When a host processor initiates a memory access a write-back cache and/or the host bridge may take the following actions. A L2 cache performs a directory search and updates its copy of the line on a write hit. The L2 cache line is marked “modified” to indicate that it no longer matches the memory. The line in memory is stale. On a cache miss, the write is performed to the target memory.
When a PCI master initiates a memory write the following action is taken by a write-back cache and/or the host bridge. The L2 cache snoops the write and also initiates an invalidation cycle on the host bus so the host processor's L1 cache can snoop the write as well. If it is a snoop hit on a clean line in the L2 cache, the L2 cache invalidates its copy. If it is a snoop hit on a modified line, the master is about to update one or more bytes within a stale line in memory. The cache (either L1 or L2, whichever has the latest copy) writes the modified line into memory and both L1 and L2 invalidate their cache copies.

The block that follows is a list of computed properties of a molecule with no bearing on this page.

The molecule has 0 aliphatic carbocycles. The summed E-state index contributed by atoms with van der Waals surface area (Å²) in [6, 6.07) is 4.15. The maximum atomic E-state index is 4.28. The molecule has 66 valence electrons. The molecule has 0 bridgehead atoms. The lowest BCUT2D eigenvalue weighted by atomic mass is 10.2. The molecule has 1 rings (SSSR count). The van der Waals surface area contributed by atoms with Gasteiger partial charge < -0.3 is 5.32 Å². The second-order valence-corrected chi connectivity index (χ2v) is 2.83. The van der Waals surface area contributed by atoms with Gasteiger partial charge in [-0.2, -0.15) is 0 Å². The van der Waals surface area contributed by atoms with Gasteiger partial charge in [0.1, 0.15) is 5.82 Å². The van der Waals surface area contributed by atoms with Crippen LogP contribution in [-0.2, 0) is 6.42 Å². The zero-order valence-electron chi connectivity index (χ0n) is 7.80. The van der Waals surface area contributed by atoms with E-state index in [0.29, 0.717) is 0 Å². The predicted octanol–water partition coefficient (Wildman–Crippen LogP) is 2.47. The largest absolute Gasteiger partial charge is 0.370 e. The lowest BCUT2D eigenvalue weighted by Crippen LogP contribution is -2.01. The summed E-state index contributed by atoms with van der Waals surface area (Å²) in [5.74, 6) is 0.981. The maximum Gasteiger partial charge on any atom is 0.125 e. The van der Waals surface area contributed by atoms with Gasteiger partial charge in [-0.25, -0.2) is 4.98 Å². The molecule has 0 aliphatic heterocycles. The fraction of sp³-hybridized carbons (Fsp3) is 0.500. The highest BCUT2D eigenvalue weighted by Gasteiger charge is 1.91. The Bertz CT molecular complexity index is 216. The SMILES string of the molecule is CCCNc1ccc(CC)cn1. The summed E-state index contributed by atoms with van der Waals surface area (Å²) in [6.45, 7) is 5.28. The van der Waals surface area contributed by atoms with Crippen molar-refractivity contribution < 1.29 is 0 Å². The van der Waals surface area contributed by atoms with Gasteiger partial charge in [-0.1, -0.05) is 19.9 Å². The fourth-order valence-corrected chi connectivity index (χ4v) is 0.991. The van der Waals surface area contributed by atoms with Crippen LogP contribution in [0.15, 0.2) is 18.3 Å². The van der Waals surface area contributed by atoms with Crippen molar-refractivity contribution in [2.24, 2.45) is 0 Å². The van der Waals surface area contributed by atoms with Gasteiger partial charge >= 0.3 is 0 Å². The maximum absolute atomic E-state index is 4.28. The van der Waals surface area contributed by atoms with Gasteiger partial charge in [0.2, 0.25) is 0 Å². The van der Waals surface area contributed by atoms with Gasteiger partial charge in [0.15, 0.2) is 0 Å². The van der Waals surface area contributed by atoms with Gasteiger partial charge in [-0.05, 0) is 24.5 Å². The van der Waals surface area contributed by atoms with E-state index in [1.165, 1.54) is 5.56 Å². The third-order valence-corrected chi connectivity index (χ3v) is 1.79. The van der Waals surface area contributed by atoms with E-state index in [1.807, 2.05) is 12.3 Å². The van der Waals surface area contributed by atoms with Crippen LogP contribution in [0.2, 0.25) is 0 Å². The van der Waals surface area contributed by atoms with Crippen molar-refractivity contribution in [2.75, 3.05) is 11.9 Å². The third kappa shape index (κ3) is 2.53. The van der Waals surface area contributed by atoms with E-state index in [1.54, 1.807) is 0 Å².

FIG. 3 illustrates a block diagram of an apparatus 300 for performing accesses to the memory according to one embodiment of the present invention. Apparatus 300 is coupled to a write data bus 308 that carries processor write data. Byte enable information, in the form of byte enable bytes (hereinafter referred to as “byte enables”), in connection with a write operation, are sent via bus 308 to apparatus 300 according to the present invention. The host bridge 110 of FIGS. 1 and 2 implements the apparatus 300 according to the present invention. Apparatus 300 inverts byte enables that were provided to memory 313 to enable the write operation. According to the Intel Pentium Pro® bus protocol, write data is received on the host bus before the write-back data.